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Edward Leigh MP: The downtrodden taxpayer should receive the proceeds of growth

Leigh_edward_mp Edward Leigh is Conservative MP for Gainsborough and Chairman of the Public Accounts Committee.  With John Hayes he leads the Cornerstone Group of Tory MPs.

Now that the dust has settled over Gordon Brown’s Budget, the Conservative Party should recognise that it has the greatest opportunity in a generation to champion the case for lower taxes.

Of course, I am well aware that we have fought the last two elections on a promise to cut taxes.  The scale of our proposals was modest – only £4 billion or about one per cent of total taxation under Michael Howard in 2005.

But that did not stop Labour running its well-tried and tested big lie that the heartless Tories were planning to shut half the schools and hospitals in the country so that they could fatten the wallets of their rich friends.

Brown’s Budget has changed all that. By reinventing himself as a tax-cutter, Labour will no longer be able to advance its moronic but plausible argument that you cannot cut taxes without putting doctors and nurses on the dole.

What is sauce for the goose is sauce for the gander, Gordon. If you can unveil a 2p cut in the basic rate of income tax without putting schools and hospitals at risk, so the Conservatives can come forward with their own ideas to ease the pain of a tax burden, which is now as high as it was in the 1970s when Denis Healey was making the pips squeak.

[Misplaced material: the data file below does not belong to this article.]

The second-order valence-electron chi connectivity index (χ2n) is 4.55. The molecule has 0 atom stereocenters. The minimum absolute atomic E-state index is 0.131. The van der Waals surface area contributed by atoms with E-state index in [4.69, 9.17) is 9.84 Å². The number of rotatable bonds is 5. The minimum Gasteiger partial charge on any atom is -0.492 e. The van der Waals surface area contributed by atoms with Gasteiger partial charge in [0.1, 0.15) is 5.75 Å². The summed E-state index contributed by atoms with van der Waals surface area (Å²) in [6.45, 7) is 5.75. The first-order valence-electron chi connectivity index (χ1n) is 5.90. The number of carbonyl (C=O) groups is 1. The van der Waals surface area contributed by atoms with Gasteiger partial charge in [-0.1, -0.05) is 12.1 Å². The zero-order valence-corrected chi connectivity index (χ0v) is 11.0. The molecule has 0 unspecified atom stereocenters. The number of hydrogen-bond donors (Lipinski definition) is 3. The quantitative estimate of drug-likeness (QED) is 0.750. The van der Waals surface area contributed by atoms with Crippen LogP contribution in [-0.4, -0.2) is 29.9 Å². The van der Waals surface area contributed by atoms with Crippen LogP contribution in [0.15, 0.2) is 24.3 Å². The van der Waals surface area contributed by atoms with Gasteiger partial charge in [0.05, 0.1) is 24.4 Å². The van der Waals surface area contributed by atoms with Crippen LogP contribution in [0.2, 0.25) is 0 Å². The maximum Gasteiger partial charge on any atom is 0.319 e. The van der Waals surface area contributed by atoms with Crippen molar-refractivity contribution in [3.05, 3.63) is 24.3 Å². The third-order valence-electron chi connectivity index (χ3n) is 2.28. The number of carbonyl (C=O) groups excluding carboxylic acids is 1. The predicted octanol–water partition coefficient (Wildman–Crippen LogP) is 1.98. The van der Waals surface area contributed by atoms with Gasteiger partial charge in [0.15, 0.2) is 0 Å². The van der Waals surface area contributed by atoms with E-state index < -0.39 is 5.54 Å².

Fortunately, David Cameron has not turned his back on tax cuts. He has spoken of sharing the proceeds of growth between higher public spending and lower taxes. It is a perfectly sensible formulation. The only issue is who gets the lion’s share.

I believe it should be the downtrodden taxpayer and that efficiency gains, also accepted by Brown as a legitimate source of revenue, should be used to safeguard service delivery in the front line. My fear is that the Conservative Party, badly scarred by its failure to make headway last time, will make the mistake of fighting the last war and commit itself to a relatively feeble programme of tax cuts, all but indistinguishable from those of a Brown-led Labour government.

I believe we need to be big and bold in our tax-cutting ambitions and that we should exploit the mistakes made by Brown in scrapping the 10p starting rate of income tax and thereby clobbering the poorest people in society. He has increased the amount of income tax paid by millions of people earning less than £15,000 a year and left them with only one recourse – to join his army of state supplicants and fight their way through the undergrowth of his virtually impenetrable system of tax credits – not claimed by 40 per cent of those eligible.

This is the moral case for low taxation. Under our cock-eyed, unfair system, the poorest people pay the highest tax. According to the Office for National Statistics, the poorest fifth of households pay 36.4 per cent of their gross income in direct and indirect taxes, compared with 35.6 per cent for the richest fifth and 35.3 per cent for households on average earnings.